"Put my fly on your shorts and let’s make some money!”
Baltimore, Maryland (PRWEB) September 22, 2011
A Maryland inventor is offering apparel companies an exciting, unique opportunity to differentiate their product line. Max Hernandez, owner of Baltimore-based Apparel Company, invented and received a utility patent for a dual vent fly in 2000 and applied the pioneering technology to boxer shorts. Over the years, he has sold thousands of pairs of boxer shorts, which incorporate a patented technology to maximize the features men seek in their underwear: security, comfort and access.
Hernandez was recently approached with an offer to sell his company, but declined in favor of broadening his scope. “The quality of the material, the manufacturing and the comfort are all critical when it comes to men’s intimate apparel, but it’s the fly that can make or break the product,” said Hernandez. According to the inventor, there have been no significant improvements in fly manufacturing in 80 years. “The functionality of the traditional fly has been diminished through the use of fasteners such as buttons, snaps or Velcro to keep the fly closed,” he said. “Whether its boxer shorts, board shorts or athletic compression shorts with protective cups the access through the fly has been eliminated.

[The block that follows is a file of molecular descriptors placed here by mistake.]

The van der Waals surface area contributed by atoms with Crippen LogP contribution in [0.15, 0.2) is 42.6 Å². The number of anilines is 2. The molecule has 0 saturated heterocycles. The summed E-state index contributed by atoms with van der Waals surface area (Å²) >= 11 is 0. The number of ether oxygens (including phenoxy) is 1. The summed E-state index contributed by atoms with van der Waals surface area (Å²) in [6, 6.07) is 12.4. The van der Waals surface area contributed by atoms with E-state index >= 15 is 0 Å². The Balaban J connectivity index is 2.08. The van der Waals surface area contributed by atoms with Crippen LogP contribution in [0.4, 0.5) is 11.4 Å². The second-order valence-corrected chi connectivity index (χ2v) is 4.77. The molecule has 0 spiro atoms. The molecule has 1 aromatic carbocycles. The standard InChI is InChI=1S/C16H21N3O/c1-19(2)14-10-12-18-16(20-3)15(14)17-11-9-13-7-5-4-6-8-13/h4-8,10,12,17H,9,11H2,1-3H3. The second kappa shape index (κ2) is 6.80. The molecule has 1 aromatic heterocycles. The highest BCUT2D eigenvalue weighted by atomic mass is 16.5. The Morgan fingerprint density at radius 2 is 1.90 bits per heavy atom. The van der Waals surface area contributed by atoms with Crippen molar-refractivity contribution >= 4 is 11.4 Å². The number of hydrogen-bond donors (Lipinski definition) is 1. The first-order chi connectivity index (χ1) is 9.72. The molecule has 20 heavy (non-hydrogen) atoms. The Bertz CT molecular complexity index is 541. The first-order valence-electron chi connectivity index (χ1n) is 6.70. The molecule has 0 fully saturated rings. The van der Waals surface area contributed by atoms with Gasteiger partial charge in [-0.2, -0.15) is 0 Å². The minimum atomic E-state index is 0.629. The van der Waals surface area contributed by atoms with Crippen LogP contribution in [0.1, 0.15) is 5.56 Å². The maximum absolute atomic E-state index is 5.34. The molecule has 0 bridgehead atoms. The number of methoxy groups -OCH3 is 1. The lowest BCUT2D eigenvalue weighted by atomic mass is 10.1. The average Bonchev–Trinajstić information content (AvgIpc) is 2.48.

“That’s where I come in,” said Hernandez. “My new dual vent fly promises to ‘free the fly’” by offering dual access from the left and the right side, and also provides security through a vent-backing panel. With this innovative design, the fly provides restored functionality in a wide array of shorts and pants.” Another application for the vent panel is the incontinence market. This is the only fly on the market that provides a secure panel for the attachment of an incontinence pad. This provides the consumer with the security of the pad coupled with the easy access of the fly.
The exclusive vent-backing panel offers additional opportunities to apparel companies. “The panel is a virtual billboard to display a marketing message,” said Hernandez, who created an unlicensed mock-up featuring the University of Maryland’s mascot, the terrapin. “This kind of application can provide huge windfalls in the licensing market whether its universities, NASCAR, the NFL or any other hot licensing market. Put my fly on your shorts and let’s make some money!” said Hernandez.
To view the entire line of apparel, visit the http://www.itsallaboutthefly.com website.